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Thread: Causal LTI system: homogeneous-, impulse- and step-response

  1. #1
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    Causal LTI system: homogeneous-, impulse- and step-response

    1. The problem
    A causal LTI system is described by the difference equation $\displaystyle y[n] - 5y[n-1] + 6y[n-2] = 2x[n-1]$.

    Determine the
    (a) homogeneous ($\displaystyle x[n]=0$ for all $\displaystyle n$),
    (b) impulse,
    (c) step
    response of the system.

    2. Relevant equations and definitions
    2.1 Causal are systems for which the output $\displaystyle y[n_0]$ depends only on the input samples $\displaystyle x[n]$, for $\displaystyle n \leq n_0$

    2.2 For the (a) part of the problem:
    $\displaystyle \sum_{k=0}^{N} a_k y_h[n-k] = 0 \text{ ................... (2.96)}$
    Equation $\displaystyle (2.96)$ is called the homogeneous difference equation and $\displaystyle y_h[n]$ the homogeneous solution. The sequence $\displaystyle y_h[n]$ is in fact a member of a family of solutions of the form
    $\displaystyle y_h[n] = \sum_{m=1}^{N} A_m z_m^{n} \text{ ................... (2.97)}$
    where the coefficients $\displaystyle A_m$ can be chosen to satisfy a set of auxiliary conditions on $\displaystyle y[n]$.

    3. The attempt at a solution
    First of all, there is no additional information to be gained from knowing that the LTI system is also "causal", right? That is, being causal ($\displaystyle y[n_0]$ only depends on $\displaystyle x[n]$, $\displaystyle n \leq n_0$) is already in the given equation, correct?

    (a) homogeneous response, y_h[n]
    The official solution is given in the form of Eq. $\displaystyle (2.97)$: $\displaystyle y_h[n] = A_1(2)^n + A_2(3)^n$

    I have no idea how one should arrive at this solution. Neither writing it out for particular $\displaystyle n$'s (and hoping to glimpse a pattern), nor writing the system in the general form of $\displaystyle \sum_{k=0}^N a_k y[n-k] = \sum_{m=0}^M b_m x[n-m]$ and then finding the relevant coefficients (N=2: $\displaystyle a_0=1, a_1=-5, a_2=6$; M=1: $\displaystyle b_0=0, b_1=2$), gives way toward the solution.

    (b) impulse response, h[n]
    I do get the official solution ($\displaystyle h[n] = 2(3^n - 2^n)u[n]$), but I'm exploiting the Z-transform, which is introduced only after this chapter ... so there must be other way without Z-transform:

    $\displaystyle H(z) = \frac{Y(z)}{X(z)} = \frac{2z^{-1}}{1 - 5z^{-1} + 6z^{-2}} = 2\left(\frac{1}{1-3z^{-1}} - \frac{1}{1-2z^{-1}}\right) \Rightarrow h[n] = 2(3^n - 2^n)u[n]$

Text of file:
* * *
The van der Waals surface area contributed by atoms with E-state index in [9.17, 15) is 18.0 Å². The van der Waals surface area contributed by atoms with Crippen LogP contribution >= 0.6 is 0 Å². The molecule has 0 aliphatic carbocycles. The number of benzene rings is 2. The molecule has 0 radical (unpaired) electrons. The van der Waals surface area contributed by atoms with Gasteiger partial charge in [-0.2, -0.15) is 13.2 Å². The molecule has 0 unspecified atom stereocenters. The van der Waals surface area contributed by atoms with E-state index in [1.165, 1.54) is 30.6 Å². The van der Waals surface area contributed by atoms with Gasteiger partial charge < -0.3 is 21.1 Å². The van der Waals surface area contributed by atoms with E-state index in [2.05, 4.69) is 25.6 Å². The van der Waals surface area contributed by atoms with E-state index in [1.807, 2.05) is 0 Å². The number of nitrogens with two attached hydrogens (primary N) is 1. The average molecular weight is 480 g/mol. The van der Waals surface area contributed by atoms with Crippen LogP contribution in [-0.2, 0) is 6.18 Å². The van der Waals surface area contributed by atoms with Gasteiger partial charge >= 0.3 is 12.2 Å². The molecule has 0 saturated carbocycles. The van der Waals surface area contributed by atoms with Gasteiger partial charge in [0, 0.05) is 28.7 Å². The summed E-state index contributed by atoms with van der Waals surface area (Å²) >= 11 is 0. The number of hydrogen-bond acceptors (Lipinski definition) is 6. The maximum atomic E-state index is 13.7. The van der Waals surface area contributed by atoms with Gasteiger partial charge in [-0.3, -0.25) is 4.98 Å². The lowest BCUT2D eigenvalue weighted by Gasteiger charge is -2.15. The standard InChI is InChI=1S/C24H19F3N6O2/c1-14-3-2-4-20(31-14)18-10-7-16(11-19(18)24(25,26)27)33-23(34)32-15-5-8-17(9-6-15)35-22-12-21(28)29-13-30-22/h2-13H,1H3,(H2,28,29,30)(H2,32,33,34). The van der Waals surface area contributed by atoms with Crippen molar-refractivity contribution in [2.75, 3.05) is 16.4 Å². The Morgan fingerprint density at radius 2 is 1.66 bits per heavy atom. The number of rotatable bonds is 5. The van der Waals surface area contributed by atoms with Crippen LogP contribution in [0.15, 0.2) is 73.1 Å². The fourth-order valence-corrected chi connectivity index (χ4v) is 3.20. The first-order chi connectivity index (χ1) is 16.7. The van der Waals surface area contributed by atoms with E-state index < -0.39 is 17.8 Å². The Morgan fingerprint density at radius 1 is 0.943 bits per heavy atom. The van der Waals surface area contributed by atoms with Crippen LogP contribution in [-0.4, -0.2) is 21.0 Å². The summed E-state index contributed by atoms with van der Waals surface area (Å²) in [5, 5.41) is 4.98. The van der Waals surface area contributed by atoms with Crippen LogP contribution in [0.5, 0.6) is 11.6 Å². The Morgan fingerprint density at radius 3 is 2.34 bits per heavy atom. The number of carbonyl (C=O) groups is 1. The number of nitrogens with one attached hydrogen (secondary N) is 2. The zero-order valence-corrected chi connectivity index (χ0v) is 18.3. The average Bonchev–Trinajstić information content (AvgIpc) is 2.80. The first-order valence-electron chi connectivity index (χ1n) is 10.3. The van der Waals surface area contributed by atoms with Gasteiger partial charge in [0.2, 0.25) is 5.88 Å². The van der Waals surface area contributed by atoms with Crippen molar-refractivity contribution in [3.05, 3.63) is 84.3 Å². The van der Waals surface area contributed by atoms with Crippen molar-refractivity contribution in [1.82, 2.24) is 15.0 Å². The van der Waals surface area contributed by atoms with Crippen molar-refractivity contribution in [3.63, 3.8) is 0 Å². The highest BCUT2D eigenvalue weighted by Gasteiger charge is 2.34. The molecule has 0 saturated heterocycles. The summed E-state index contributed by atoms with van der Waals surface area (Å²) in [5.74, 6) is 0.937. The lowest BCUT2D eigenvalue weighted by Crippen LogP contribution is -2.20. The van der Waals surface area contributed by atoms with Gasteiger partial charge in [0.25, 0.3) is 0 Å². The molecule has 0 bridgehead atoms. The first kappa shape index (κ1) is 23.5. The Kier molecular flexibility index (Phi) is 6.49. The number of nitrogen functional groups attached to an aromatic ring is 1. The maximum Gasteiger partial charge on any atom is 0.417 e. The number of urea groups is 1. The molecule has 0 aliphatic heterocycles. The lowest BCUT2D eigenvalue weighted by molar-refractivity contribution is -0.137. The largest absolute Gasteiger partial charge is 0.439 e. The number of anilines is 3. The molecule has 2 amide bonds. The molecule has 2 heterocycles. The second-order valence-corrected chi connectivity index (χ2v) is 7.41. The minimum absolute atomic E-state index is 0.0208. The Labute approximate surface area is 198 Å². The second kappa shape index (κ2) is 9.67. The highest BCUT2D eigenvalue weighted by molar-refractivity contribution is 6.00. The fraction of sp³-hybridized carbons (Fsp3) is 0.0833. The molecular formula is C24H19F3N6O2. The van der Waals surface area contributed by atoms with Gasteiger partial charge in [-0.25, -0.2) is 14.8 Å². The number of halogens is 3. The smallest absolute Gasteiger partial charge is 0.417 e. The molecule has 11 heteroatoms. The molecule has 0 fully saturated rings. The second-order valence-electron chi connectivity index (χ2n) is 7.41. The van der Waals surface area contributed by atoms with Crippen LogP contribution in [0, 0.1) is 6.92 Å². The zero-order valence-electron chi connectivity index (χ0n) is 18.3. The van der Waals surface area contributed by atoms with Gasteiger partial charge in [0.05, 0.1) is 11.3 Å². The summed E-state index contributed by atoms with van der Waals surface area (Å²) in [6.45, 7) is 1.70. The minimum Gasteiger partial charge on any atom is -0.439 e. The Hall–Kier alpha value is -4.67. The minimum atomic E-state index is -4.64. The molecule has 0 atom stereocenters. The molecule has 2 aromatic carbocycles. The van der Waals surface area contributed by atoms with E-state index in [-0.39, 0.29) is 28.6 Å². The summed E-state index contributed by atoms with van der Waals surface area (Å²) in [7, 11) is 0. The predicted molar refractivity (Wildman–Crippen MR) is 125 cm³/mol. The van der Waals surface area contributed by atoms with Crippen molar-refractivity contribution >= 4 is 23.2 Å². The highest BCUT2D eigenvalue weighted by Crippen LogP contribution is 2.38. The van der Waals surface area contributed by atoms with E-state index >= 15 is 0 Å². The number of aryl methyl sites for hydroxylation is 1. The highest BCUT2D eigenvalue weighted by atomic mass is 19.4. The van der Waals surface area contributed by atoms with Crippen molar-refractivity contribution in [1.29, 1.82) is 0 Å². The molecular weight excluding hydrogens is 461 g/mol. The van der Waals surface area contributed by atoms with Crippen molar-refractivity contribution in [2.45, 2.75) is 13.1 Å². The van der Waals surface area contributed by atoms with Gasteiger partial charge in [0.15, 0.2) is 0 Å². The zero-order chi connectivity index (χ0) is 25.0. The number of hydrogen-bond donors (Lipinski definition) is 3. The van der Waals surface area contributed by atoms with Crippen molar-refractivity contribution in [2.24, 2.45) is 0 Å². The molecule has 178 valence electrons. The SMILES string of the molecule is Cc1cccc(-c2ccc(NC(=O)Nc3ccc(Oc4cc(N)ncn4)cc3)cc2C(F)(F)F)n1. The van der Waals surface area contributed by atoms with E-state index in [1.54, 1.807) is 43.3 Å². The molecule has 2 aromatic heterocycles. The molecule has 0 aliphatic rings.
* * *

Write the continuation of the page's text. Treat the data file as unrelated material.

(c) step response, s[n]
    As in the (a) part, I'm completely stuck here. The solution should be $\displaystyle s[n] = \left( -8(2)^{n-1} + 9(3)^{n-1} + 1 \right) u[n]$, which smells of Z-transform, but I'm also interested if/how could one do without it?

    All I can think of for (c) is using the result from (b) (the impulse response), but I get stuck:
    $\displaystyle s[n] = \sum_{k=-\infty}^{\infty} x[n-k] h[k]= \sum_{k=-\infty}^{\infty} u[n-k] 2(3^k - 2^k)u[k] = 2 \left( \sum_{k=-\infty}^{\infty} 3^k u[k] u[n-k] - \sum_{k=-\infty}^{\infty} 2^k u[k] u[n-k] \right) = \text{?} $
    Last edited by courteous; Sep 30th 2012 at 03:57 AM.
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  2. #2
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    Re: Causal LTI system: homogeneous-, impulse- and step-response

    Bumping in hope of an answer.
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    Re: Causal LTI system: homogeneous-, impulse- and step-response

    Think I've found the solution to (a), but I'm still stuck with (c).

    (a) Since every complex number can be represented as exponential $\displaystyle A e^{st}$, all that is needed for a homogeneous response, is to solve the characteristic polynomial $\displaystyle s^2 - 5s + 6 = (s-3)(s-2) = 0$. Hence, $\displaystyle y_h$ is of the form $\displaystyle A_1 (2)^n + A_2(3)^n$.

    (c) Can somebody help me out? Is there an easy way to finding the step response?
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  4. #4
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    Re: Causal LTI system: homogeneous-, impulse- and step-response

    (c) The solution (the step response) in t-domain via evaluating the convolution sum:
    $\displaystyle s[n] = \sum_{k=-\infty}^{\infty} x[n-k] h[k]= \sum_{k=-\infty}^{\infty} u[n-k] 2(3^k - 2^k)u[k] = 2 \sum_{k=0}^{n} (3^k - 2^k) = 2( \frac{1-3^{n+1}}{1 - 3} - \frac{1-2^{n+1}}{1-2} ) = 3^{n+1} - 2^{n+2} + 1$

    Perhaps simpler to go directly in the z-domain: $\displaystyle S(z)=H(z)U(z)=...$

    Thanks for the help.
    Last edited by courteous; Oct 14th 2012 at 10:19 PM.
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